With today’s standards of profitability in the business world, companies often focus most of their resources on one thing: monetary gains. Even brands that begin as passion projects can be blinded by capitalistic measures of success. After all, here in America, many individuals live according to the motto, “if you’re good at something, never do it for free”.
Brands that have this sort of mindset will often overlook or disregard the impact they might have on the environment, society, or traditional cultures. While you might first think of fast fashion brands like Zara or H&M when you think of companies that are profit-driven first and cause-driven second, you will probably be surprised to hear that luxury brands like Dior and Saint Laurent are also willing to cut corners when it comes to cheap production.
Luxury brands (like the ones mentioned, as well as brands under parent companies Kering, and fashion houses such as Burberry) manufacture their products in sweatshops and factories in places like Mumbai, where they can get away with paying the seamstresses that hand embroiders their products just dollars a week. Some of the aforementioned luxury brands have signed something called the Utthan Pact with the goal to provide adequate working conditions in thirds world countries. However, this pact does little to hold brands accountable, and little progress has been shown in this area.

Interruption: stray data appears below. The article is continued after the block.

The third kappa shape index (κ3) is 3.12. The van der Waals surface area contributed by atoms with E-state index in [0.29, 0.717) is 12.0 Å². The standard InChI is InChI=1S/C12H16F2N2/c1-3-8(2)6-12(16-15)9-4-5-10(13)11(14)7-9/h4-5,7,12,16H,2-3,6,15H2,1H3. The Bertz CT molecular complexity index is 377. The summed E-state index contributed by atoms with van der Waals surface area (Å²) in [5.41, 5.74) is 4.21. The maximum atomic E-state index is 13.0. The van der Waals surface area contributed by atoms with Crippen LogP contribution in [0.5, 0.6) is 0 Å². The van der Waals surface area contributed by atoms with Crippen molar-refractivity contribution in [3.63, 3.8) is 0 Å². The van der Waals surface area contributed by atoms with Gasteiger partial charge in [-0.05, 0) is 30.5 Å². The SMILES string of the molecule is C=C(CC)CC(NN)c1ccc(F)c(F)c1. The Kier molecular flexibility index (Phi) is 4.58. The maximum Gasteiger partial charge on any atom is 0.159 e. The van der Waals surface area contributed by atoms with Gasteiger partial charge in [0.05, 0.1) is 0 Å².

The high prices of luxury merchandise give the illusion that high-end brands are somehow better than the average fashion company in terms of production means, when in fact, they are more similar than you would think. When asked by the New York Times for a statement in an investigative piece on the topic, luxury brand LVMH denied any comment about the matter.
In recent years, however, brands have emerged that go against the grain of putting profitability as their first priority – these brands follow a business model called impact first.
Before we dive into the topic of impact first business models, here’s a breakdown of the topics we are going to discuss today.
- What is an impact first business model?
- Angel Chang the Designer
- ANGEL CHANG the Brand
- Short-Term vs. Long Term Implications of Angel Chang’s Business Model
1. What is an Impact First Business Model?
An impact first business model is when a company’s main focus is on the causal impact its brand has. Brands that follow this model pursue profit-making second and put working towards a greater cause at the forefront of its pursuits. This might even mean taking a loss in the first years of the company.
This is not to say that impact first brands do not care about generating a profit. Instead, companies that follow impact-first just do not cut corners when it comes to cheaper and easier production means. By prioritizing quality instead of quantity and using slower or more expensive production means, the short-term impact may be more expensive, but worth it in the long run for a company to build consumer loyalty with those who identify with the impact a brand is trying to make with their products. Once this brand loyalty is built, it is nearly impossible for competitors to replicate the same impact.